‘African Titanics’ and a New Literature of Immigration

At this year’s Khartoum Book Fair, which ran at the middle of the month, Nassir al-Sayeid al-Nour launched his new book, a critical analysis of Eritrean novelist Abubakr Kahal’s African Titanics: 

Kahal’s novel, which was published in 2008 and translated to English by Charis Bredon (2014), is a multi-genre look at the long, treacherous, repetitive, and uncertain journeys north from sub-Saharan countries to alleged “safe havens.”

Kahal lives in Denmark now, after many years in Libya and several months in a Tunisian refugee camp during Libya’s recent uprising. But, while this book might borrow from the author’s own experience, it is not an autobiographical narrative. It is, instead, a carefully crafted layering of not just contemporary realist stories but myth and folk history.

Ahead of his book’s launch, Al-Nour, a Sudanese critic and translator, answered a few questions about his book, Kahal’s novel, and this year’s book fair in Khartoum.

What do you find unique & stirring about African Titanics? What makes it stand out from other contemporary fiction?

Nassir al-Sayeid al-Nour: African Titanicsis a multifaceted story that tells not only a story about the illegal migration of Africans from their miserable homelands, but is rather, as I wrote, a new sort of narrative that departs from conventional storytelling contexts. It establishes what can be called a Literature of Immigration, as well as challenging the phenomenon of global cultural transformation via immigration across international borders. Contemporary fiction is often confined within its inherited techniques and scope, but here we confront an untested narrative world and characters whose lives have never been narrated.

What made you decide to write this book?

NSN: As a writer and critic with an interest in multicultural studies, I found it essential to study this novel, via a critical analysis, as an attempt to draw attention to one of a few such novelistic works being heard and discussed in different academic platforms in the West and elsewhere. Mostly it conveys a humanistic message within a highly artistic framework.

Sometimes, there are compelling and challenging works one simply can’t avoid—it seems not an option.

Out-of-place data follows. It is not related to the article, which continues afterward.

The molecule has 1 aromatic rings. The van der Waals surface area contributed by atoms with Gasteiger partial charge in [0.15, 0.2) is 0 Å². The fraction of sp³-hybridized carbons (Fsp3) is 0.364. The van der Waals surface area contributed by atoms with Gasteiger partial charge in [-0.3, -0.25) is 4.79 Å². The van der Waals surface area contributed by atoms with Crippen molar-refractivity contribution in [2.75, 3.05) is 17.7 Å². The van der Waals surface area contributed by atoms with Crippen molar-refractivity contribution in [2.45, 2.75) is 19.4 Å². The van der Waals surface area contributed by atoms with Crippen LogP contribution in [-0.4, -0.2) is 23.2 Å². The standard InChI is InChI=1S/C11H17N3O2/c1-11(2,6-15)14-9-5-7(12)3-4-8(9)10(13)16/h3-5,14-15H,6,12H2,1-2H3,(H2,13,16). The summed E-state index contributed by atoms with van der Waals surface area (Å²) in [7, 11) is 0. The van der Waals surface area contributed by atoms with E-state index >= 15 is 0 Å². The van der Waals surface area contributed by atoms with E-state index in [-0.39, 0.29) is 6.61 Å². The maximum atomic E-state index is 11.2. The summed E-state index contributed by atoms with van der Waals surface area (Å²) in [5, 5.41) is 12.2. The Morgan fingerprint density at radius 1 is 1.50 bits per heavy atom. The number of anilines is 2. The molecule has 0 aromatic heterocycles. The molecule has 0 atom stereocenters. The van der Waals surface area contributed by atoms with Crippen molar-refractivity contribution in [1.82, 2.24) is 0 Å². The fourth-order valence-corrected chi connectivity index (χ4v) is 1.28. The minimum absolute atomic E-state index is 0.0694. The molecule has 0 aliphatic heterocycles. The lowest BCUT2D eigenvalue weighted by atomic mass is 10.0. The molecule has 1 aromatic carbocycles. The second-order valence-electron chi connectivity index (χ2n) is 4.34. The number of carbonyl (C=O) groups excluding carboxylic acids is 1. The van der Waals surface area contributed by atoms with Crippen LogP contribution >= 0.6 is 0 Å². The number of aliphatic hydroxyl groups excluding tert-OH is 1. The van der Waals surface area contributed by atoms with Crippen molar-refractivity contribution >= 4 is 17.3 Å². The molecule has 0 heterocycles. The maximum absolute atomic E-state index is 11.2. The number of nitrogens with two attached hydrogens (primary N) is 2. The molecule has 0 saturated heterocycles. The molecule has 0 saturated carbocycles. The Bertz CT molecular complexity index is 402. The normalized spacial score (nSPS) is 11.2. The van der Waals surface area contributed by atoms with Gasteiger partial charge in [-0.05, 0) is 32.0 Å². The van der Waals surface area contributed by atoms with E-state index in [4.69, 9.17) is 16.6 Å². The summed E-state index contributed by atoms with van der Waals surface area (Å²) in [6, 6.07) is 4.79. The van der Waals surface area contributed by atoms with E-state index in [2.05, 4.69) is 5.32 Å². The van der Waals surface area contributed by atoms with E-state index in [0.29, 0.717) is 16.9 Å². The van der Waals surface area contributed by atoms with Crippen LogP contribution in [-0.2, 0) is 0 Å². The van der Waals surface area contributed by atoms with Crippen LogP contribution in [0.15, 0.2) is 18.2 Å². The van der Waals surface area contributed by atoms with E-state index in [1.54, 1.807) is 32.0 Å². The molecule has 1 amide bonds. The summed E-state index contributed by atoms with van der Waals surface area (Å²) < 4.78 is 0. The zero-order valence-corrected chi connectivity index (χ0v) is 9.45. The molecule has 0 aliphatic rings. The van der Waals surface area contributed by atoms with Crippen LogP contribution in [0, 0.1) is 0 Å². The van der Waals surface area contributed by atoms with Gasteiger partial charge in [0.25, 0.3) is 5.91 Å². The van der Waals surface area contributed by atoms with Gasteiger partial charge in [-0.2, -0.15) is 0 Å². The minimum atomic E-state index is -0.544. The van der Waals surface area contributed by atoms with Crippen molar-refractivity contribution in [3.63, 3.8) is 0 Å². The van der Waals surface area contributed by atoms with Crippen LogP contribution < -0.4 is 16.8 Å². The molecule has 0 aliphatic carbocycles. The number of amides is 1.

What sort of context do you put African Titanics in?

NSN: Basically, African Titanics tells about unspoken aspects of human experience in the contemporary world. Many other critics believe that it is a fictional work blended with fantasy and experimentalism; this might apply to many other art productions.

The novel is replete with relatable human events across different nations, identities, and spaces. Moreover, it examines the motives of immigrants, and it explores their worldviews and conflicting beliefs amidst danger, fear, hunger and thirst. In other words, the novel can’t solely be considered as just a protest or political statement against a prejudiced world.

How does African Titanics stand out from — or relate to– the other written works by Abubakr Kahal?

NSN:This is Eritrean poet and writer Abubakr Kahal’s first novel. It originated in his both long literary experience and his own experience with immigration. He has lived outside of his homeland for decades. Such experience empowered him with a highly sensitive vision in understanding human alienation. By employing literary tools in this work, he managed to cover a huge movement that has occurred and is occurring, and is often thought of as fait accompli.

What other noteworthy books are part of this wave of “Literature of Immigration” you talk about? Are there ones you think would be interesting to translate into other languages?

NSN: It is a growing wave. This stream of “Literature of Immigration” can be traced back to the mid-twentieth century, in particular in African countries where then the emerging writers of its post-colonial eras attempted to study cultural differences. Season of Migration to the North by acclaimed Sudanese writer Tayeb Salih has been a cornerstone in this regard.

 Are there other things you’re looking forward to at the Khartoum Book Fair this year? How do you expect this fair to be different from other years? 

NSN: Book fairs are, as anywhere, a window to open for dissemination of cultural works and for widening the readership circle. The harsh financial situation in the Sudan will adversely affect the book fair. At any rate, the continuing launch of books at the fair proves the importance of printed material in today’s world, where the image and electronic media seem so dominant. This year, the list of newly published books give a sense of the ascendancy of writing and publishing on the Sudanese cultural scene.